By the time the last of the runners completed Saturday's Baltimore Running Festival, there was hardly any evidence of the many water bottles, used cups and waste that pile up at the finish line.
That's because volunteers such as 10-year-old Justin Thiels worked hard to clean up in an environmentally sustainable way as part of the event's first-ever green initiative.
"This is fun," Thiels said as he picked up Gatorade cups and plastic bottles and put them in appropriate trash bags to be composted and recycled, respectively.
Added Thiels' mother, Debbie, also a volunteer, "I'm big on greening, so this is neat."
This year, marathon organizers provided separate waste stations for recycling plastic bottles, cardboard, glass, pallets and even the silver foil "heatsheets" for runners; and for composting Gatorade and water cups, food waste, plates and utensils.
Some 400,000 cups of water, 19,000 bananas and 6,000 apples were expected to be used at the event that included more than 20,000 participants.
About 125 volunteers and 12 city workers were on hand to make sure each item went into the right cardboard waste can and to haul away trash and recyclables.
Even clothes thrown away at the starting line were collected and donated to Helping Up Mission, which supports Baltimore's homeless men, said the group's development officer, Tony Young.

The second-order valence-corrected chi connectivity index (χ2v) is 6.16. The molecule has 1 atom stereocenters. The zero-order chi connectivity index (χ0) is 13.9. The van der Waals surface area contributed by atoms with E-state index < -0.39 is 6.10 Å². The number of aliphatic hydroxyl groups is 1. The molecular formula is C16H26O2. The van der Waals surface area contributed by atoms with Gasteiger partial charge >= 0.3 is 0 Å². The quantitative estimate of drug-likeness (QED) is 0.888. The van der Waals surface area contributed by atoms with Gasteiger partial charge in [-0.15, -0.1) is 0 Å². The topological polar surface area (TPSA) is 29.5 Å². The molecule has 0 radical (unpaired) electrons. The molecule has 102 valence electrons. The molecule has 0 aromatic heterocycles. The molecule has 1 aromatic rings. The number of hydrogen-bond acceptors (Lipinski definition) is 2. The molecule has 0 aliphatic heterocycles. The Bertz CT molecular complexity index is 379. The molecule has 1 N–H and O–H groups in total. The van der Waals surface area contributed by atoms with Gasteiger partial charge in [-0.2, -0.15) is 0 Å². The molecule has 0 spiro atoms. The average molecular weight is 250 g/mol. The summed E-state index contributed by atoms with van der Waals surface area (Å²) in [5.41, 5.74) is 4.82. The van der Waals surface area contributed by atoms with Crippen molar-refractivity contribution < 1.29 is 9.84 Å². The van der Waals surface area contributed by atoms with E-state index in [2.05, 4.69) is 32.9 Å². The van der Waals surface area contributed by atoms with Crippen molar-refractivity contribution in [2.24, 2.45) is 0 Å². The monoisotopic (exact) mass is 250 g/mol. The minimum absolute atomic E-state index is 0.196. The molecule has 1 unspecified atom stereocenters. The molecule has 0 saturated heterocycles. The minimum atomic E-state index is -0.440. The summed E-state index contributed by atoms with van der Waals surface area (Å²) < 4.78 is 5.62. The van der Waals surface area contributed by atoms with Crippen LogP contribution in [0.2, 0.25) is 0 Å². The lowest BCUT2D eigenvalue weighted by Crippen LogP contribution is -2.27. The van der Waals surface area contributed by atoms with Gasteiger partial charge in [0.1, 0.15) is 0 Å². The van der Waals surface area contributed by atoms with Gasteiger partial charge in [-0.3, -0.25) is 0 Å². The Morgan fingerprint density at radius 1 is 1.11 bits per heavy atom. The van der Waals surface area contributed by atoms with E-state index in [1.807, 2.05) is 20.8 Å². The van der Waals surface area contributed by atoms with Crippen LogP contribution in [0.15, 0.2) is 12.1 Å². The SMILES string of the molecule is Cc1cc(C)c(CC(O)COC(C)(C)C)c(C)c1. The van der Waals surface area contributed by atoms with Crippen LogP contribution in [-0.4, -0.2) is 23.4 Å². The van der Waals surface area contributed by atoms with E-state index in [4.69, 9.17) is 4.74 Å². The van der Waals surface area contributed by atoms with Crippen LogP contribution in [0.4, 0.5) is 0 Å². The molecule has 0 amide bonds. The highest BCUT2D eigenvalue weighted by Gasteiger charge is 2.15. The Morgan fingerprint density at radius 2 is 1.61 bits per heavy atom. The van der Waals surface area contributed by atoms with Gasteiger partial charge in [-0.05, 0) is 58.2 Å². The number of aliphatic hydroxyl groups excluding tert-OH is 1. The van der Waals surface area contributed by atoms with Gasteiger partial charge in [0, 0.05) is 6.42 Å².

Will Phillips, manager of environmental strategy for the event's title sponsor, Under Armour, characterized the marathon's move to sustainability as a success.
"We've done a very good job of keeping a large amount out of the landfills and getting it into recycling and composting," he said.
Trash haulers hired by Under Amour are expected to provide information on how much trash and recycling and composting materials were collected at the event. That way, Phillips said, "we should be able to set this as a baseline for years to come."
The cleanup efforts began as soon as the last runner left the start line, as volunteers at each of the 17 water stops sorted trash from recyclables and compost materials.
Among the green cleanup volunteers were members of the Maryland RoughRiders, a youth lacrosse league. Some showed up as early as 7:30 a.m. to set up the different trash stations at water stops along the race route.
Another group rounded up the trash and recyclables at Celebration Village near the finish line and sorted them: trash in black bags; water bottles and other plastic in clear bags; and cups and food debris in green bags.
"Marathons produce a lot of trash. Now some will be used for mulch," said Jim Marlatt, 17, a RoughRiders member.